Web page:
Irish Software piracy higher than EU average
1 April 2005 | 0
Ireland has a software piracy rate of 41 per cent, meaning that almost one in every two software programs installed in Ireland is an illegal copy, according to global piracy study by IDC and the Business Software Alliance (BSA).
The rate in the European Union stands at 37 per cent. There are nine EU countries with a lower piracy rate than Ireland – Austria, Belgium, Czech Republic, Denmark, Finland, Germany, Netherlands, Sweden and the UK, which has a 29 per cent piracy rate.
The study estimates that the cost to national and international software publishers in the region was also revealed with pirated software valued at over EUR8billion.
The results confirm that software piracy continues to be a major issue in Ireland. Julian McMenamin, chairman of BSA Ireland said that Ireland could benefit to the tune of over 2,400 new jobs and in excess of EUR236m in tax revenues if the rate by just 10 per cent.
‘Ireland is the largest exporter of software in the world but with a software piracy rate of 41 per cent our valuable software industry is being seriously undermined as we fail to recognise the value of software and demonstrate strong IP protection,’ Julian McMenamin continued.
As the study was conducted for the first time by global technology research firm IDC, this year’s BSA global piracy study cannot be compared accurately to the previous year’s findings as the methodology is different. That rate was 42 per cent, making the 41 per cent calculated by this year’s survey not that wide of the mark.
The study incorporates major software market segments including operating systems, consumer software and local market software. The inclusion of these new categories paints a broader, more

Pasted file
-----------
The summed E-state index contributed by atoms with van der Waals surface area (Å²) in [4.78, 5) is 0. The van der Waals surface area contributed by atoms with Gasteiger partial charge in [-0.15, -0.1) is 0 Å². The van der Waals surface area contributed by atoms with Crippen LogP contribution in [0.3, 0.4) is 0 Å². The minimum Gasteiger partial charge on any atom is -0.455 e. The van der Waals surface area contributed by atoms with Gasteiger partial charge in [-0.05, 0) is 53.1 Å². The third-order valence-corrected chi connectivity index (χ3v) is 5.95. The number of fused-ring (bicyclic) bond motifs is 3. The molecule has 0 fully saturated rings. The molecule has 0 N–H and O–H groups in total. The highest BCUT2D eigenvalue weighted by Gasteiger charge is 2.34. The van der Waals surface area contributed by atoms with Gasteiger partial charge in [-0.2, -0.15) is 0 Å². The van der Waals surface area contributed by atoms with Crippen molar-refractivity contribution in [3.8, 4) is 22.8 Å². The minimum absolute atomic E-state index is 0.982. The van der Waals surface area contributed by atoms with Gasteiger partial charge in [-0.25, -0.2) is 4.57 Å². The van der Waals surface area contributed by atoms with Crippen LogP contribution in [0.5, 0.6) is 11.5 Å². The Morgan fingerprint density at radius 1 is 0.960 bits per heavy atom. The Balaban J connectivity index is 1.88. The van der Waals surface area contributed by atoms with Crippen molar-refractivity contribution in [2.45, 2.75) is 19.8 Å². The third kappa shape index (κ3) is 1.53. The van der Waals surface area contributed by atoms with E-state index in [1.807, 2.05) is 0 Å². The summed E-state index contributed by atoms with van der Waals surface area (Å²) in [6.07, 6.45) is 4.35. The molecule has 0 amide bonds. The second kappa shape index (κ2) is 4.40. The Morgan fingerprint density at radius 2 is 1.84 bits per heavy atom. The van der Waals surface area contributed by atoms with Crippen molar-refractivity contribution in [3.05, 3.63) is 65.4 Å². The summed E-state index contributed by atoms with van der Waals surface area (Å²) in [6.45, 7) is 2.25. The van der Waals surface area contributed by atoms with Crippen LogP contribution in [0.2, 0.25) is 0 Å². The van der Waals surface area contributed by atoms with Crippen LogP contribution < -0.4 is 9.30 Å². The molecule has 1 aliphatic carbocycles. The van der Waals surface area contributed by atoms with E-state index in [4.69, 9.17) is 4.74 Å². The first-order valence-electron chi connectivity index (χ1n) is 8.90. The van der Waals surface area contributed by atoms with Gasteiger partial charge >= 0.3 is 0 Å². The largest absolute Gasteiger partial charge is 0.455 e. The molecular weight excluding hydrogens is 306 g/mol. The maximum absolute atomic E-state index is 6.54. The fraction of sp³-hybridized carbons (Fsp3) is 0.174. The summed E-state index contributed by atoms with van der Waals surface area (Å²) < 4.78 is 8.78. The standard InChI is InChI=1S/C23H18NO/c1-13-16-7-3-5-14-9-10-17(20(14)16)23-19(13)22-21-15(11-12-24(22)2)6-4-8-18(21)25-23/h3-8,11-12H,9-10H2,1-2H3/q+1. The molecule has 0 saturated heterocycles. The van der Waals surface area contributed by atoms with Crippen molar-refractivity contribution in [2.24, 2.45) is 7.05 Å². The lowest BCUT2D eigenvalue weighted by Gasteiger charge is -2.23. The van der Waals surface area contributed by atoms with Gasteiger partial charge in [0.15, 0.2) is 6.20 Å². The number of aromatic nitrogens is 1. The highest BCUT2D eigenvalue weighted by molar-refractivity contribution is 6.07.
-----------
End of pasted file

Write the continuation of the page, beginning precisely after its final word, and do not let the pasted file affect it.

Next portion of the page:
accurate picture of the software piracy problem, the BSA said.
For its analysis, IDC drew upon its worldwide data for software and hardware shipments, conducted more than 5,600 interviews in 15 countries, and used its in-country analysts around the globe to evaluate local market conditions. IDC identified the piracy rate and
value of pirated software by using propriety IDC models for PC, software and license shipments by all industry vendors in 86 countries.
Steven Frantzen, managing director for Central & Eastern Europe, Middle East and Africa at IDC said: ‘For every €1 of software sold, an additional €1-2 goes to local services, distribution and supply companies, demonstrating that local economies have much to gain from a reduction in piracy.’
The BSA does not have a formal position on the ‘grey market’, the subject of Channels survey reported last month, but its advocates having good software asset management policies in place and recommends that customers make sure that their software suppliers
are obtaining software products from authorised distribution channels.